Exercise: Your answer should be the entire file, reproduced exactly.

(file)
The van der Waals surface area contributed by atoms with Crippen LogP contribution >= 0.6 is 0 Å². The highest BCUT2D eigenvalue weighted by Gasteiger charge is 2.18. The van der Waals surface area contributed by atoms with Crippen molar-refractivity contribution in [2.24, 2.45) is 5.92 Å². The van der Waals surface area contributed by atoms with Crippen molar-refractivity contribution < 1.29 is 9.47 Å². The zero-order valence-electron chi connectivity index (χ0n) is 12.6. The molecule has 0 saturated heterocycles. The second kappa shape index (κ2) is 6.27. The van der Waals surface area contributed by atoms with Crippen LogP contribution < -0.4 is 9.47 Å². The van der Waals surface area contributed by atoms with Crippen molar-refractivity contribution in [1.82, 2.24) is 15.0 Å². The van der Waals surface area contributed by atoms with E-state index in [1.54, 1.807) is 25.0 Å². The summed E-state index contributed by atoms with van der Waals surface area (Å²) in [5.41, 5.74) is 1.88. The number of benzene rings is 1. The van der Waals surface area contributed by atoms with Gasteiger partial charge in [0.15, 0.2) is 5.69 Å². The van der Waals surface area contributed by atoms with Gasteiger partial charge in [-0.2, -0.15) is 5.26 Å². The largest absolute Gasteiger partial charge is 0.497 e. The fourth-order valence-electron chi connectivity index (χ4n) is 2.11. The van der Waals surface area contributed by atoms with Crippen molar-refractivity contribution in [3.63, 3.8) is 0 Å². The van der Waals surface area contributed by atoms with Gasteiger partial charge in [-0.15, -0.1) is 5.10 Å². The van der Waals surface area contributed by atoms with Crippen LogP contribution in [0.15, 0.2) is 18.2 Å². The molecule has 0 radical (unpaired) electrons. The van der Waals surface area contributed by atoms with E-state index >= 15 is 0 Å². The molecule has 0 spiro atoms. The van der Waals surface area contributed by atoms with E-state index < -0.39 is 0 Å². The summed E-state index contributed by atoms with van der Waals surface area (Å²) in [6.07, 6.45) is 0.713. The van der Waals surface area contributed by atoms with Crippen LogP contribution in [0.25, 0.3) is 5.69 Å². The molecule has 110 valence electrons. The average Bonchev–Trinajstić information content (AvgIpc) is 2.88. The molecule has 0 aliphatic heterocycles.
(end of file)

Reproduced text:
The van der Waals surface area contributed by atoms with Crippen LogP contribution >= 0.6 is 0 Å². The highest BCUT2D eigenvalue weighted by Gasteiger charge is 2.18. The van der Waals surface area contributed by atoms with Crippen molar-refractivity contribution in [2.24, 2.45) is 5.92 Å². The van der Waals surface area contributed by atoms with Crippen molar-refractivity contribution < 1.29 is 9.47 Å². The zero-order valence-electron chi connectivity index (χ0n) is 12.6. The molecule has 0 saturated heterocycles. The second kappa shape index (κ2) is 6.27. The van der Waals surface area contributed by atoms with Crippen LogP contribution < -0.4 is 9.47 Å². The van der Waals surface area contributed by atoms with Crippen molar-refractivity contribution in [1.82, 2.24) is 15.0 Å². The van der Waals surface area contributed by atoms with E-state index in [1.54, 1.807) is 25.0 Å². The summed E-state index contributed by atoms with van der Waals surface area (Å²) in [5.41, 5.74) is 1.88. The number of benzene rings is 1. The van der Waals surface area contributed by atoms with Gasteiger partial charge in [0.15, 0.2) is 5.69 Å². The van der Waals surface area contributed by atoms with Gasteiger partial charge in [-0.2, -0.15) is 5.26 Å². The largest absolute Gasteiger partial charge is 0.497 e. The fourth-order valence-electron chi connectivity index (χ4n) is 2.11. The van der Waals surface area contributed by atoms with Crippen molar-refractivity contribution in [3.63, 3.8) is 0 Å². The van der Waals surface area contributed by atoms with Gasteiger partial charge in [-0.15, -0.1) is 5.10 Å². The van der Waals surface area contributed by atoms with Crippen LogP contribution in [0.15, 0.2) is 18.2 Å². The molecule has 0 radical (unpaired) electrons. The van der Waals surface area contributed by atoms with E-state index >= 15 is 0 Å². The molecule has 0 spiro atoms. The van der Waals surface area contributed by atoms with E-state index < -0.39 is 0 Å². The summed E-state index contributed by atoms with van der Waals surface area (Å²) in [6.07, 6.45) is 0.713. The van der Waals surface area contributed by atoms with Crippen LogP contribution in [0.25, 0.3) is 5.69 Å². The molecule has 110 valence electrons. The average Bonchev–Trinajstić information content (AvgIpc) is 2.88. The molecule has 0 aliphatic heterocycles.